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20 Jun, 2010

Postopolis DF – notes from Day 3

Posted by: admin In: We make money not art

Previously: Postopolis DF – Kumbia Queers and Postopolis DF – notes from day 2.

Some of the Postopolis bloggers brought a unique, extremely well-curated perspective on the event. Wayne Marshall is one of them. One by one the speakers he had invited drew a picture of Mexico’s hip hop and street art culture.

On Thursday, Wayne had invited, among others, graffiti artist Saner who is now exhibiting his work both on street and museum walls all over the world.

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Plegaria. Calle del Pez (Photo by Javier IA, via belio magazine)

Jace Clayton invited Jorge Legorreta that day. The architect and professor at the Autonomous Metropolitan University in Mexico City talked about one of the most paradoxical issues of Mexico City: in the long-term, the city will suffer from the over abundance of water, and not, as the millions of Mexicans who do not have access to piped fresh water might assume, from its scarcity.

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Jace introduces Jorge Legorreta

I had no idea Mexico DF was built above a lake. When they arrived in Tenochtitlán, Spanish conquistadores found that it was difficult to overcome inhabitants who moved fast and limber on canoes while the conquistadores and their heavy machinery were clumsy and slow. The Spanish solved the problem by draining the lake. After that, they started building on an unstable lake bed. Nowadays, the vast water reserve that this aquifer constitutes is being drained to provide water for the millions. As the water is sucked out, the city lurches downwards. Parts of Mexico City centre are sinking at an even faster rate than Venice. Over the XXth century, the city sank 10 meters, that’s some 7cm per year. Some areas sink up to 30-40 cm per year per year. Xochimilco, declared a World Heritage site by UNESCO, is slowly sinking. Legorreta forcasts that there might be no Xochimilco within 15 years.

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Tenochtitlan was built on an island in Lake Texcoco in what is now the Federal District in central Mexico

Mexico city is also surrounded by 45 rivers. Tenochtitlán was thus built on a delta and this delta will eventually inundate the city of Mexico. The rivers are appallingly administered. When the water from the rivers arrived in Mexico city they have already been heavily polluted by industries.

This mismanagement has led to the greatest irony of all. One answer, according to Legorreta, is to control the pollution of the rivers but also capture and conserve more of the copious rains that fall 7 months of the year in reservoirs and household tanks.

In the early evening, Nicola Twilley from Edible Geography (can’t recommend you that blog enough) presented the work that Sissel Tolaas had done in Mexico City. The artist gathered air samples from 200 neighborhoods, bottled them then recorded the reaction that 2,000 people had to these smells.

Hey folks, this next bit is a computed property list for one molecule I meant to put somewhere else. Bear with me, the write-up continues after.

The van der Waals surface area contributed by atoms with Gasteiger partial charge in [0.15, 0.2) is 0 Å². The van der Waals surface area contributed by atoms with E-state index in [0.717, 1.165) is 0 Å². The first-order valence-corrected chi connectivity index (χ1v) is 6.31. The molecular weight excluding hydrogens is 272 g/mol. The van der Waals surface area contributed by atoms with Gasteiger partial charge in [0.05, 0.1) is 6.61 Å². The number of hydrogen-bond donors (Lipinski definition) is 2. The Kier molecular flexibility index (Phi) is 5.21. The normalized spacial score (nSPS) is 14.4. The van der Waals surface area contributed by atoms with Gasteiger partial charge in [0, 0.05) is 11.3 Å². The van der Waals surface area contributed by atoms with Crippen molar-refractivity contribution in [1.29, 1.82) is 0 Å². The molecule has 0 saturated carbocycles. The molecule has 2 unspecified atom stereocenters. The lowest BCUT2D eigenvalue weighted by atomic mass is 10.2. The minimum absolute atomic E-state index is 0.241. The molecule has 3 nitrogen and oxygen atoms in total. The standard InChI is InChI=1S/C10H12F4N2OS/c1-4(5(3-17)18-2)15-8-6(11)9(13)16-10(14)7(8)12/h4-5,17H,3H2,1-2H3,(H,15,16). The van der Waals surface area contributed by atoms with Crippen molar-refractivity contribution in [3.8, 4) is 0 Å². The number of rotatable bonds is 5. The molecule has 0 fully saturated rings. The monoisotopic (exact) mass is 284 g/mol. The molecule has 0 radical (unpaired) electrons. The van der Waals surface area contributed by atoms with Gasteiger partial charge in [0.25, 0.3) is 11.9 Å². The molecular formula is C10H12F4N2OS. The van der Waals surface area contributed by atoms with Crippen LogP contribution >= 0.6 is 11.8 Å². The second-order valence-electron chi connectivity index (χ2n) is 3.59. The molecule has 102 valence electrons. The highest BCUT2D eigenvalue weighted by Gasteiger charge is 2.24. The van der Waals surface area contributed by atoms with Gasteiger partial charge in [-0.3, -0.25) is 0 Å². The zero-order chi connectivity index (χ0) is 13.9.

The work is documented in a video called “Talking Nose” as well as in a scratch-and-sniff panel. Tolaas believes that our civilization represses the sense of smell. She wear no perfume. Instead, as Nicola recalled, Tolaas wears an encapsulated concentrate of her own smell.

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Rozana Montiel

I had invited architect Rozana Montiel to present the work of her studio. She’s one of the few architects who gives a smart and original twist to the idea of ‘recycling’/ One of her projects involves turning 22 buildings connected by Mexico City’s metro lines 1, 2 and 3 into one big building, each of the ‘units’ would be open to the public. Some buildings, most of them currently abandoned, would be dedicated to sport, others to performative arts, culture, etc.

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Just a quote from Gregory Berger, invited by Ethel and Cesar from dpr – barcelona. The Director of satirist documentaries about political and social issues said: “Piracy is a fantastic instrument for distributing my movies.”

The day closed with Gabriela Gomez Mont from Toxico Cultura introducing three Mexican photographers whose work show the city from another perspective.

Helicopter photographer Oscar Ruiz had some stunning images of the city from above:

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Oscar Ruiz, Taxicabs rounded up for not having permits, Taxis Piratas

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Oscar Ruiz, Fire at the dump

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Oscar Ruiz, Mercado Sobre Ruedas, (weekly food market)

& José Luis Cuevas screened several photo series he made. Amateur. Porno hecho en casa (home-made porn) explores the way ordinary people reinterpret the clichés of ‘professional’ porn movies.

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José Luis Cuevas, Amateur. Porno hecho en casa

Mark Powell, a gringo living in Mexico DF and interested in street photography.

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Mark Powell, from the series Mexico

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Mark Powell, from the series Mexico

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Mark Powell, from the series Mexico

Image on the homepage: Oscar Ruiz, Nezahualcoyotl and Iztapalapa .

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